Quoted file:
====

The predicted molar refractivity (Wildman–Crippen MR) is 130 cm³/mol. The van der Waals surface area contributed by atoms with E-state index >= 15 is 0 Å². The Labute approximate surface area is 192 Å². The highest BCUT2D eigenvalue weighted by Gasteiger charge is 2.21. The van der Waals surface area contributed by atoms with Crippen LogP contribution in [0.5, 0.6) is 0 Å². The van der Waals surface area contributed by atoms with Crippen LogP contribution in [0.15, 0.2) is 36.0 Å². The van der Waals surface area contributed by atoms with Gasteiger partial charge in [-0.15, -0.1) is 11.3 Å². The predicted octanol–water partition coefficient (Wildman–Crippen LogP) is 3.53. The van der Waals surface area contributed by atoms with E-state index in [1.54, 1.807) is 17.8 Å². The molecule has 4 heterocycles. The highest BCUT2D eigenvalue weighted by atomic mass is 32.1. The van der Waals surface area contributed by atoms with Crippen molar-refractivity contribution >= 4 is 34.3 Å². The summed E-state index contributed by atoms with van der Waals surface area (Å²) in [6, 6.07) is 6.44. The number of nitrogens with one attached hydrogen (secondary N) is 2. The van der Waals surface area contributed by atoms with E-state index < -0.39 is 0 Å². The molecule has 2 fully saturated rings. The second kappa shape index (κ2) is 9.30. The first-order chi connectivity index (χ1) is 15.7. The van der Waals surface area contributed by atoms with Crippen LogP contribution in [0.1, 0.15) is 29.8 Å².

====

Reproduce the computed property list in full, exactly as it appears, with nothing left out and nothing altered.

The predicted molar refractivity (Wildman–Crippen MR) is 130 cm³/mol. The van der Waals surface area contributed by atoms with E-state index >= 15 is 0 Å². The Labute approximate surface area is 192 Å². The highest BCUT2D eigenvalue weighted by Gasteiger charge is 2.21. The van der Waals surface area contributed by atoms with Crippen LogP contribution in [0.5, 0.6) is 0 Å². The van der Waals surface area contributed by atoms with Crippen LogP contribution in [0.15, 0.2) is 36.0 Å². The van der Waals surface area contributed by atoms with Gasteiger partial charge in [-0.15, -0.1) is 11.3 Å². The predicted octanol–water partition coefficient (Wildman–Crippen LogP) is 3.53. The van der Waals surface area contributed by atoms with E-state index in [1.54, 1.807) is 17.8 Å². The molecule has 4 heterocycles. The highest BCUT2D eigenvalue weighted by atomic mass is 32.1. The van der Waals surface area contributed by atoms with Crippen molar-refractivity contribution >= 4 is 34.3 Å². The summed E-state index contributed by atoms with van der Waals surface area (Å²) in [6, 6.07) is 6.44. The number of nitrogens with one attached hydrogen (secondary N) is 2. The van der Waals surface area contributed by atoms with E-state index < -0.39 is 0 Å². The molecule has 2 fully saturated rings. The second kappa shape index (κ2) is 9.30. The first-order chi connectivity index (χ1) is 15.7. The van der Waals surface area contributed by atoms with Crippen LogP contribution in [0.1, 0.15) is 29.8 Å².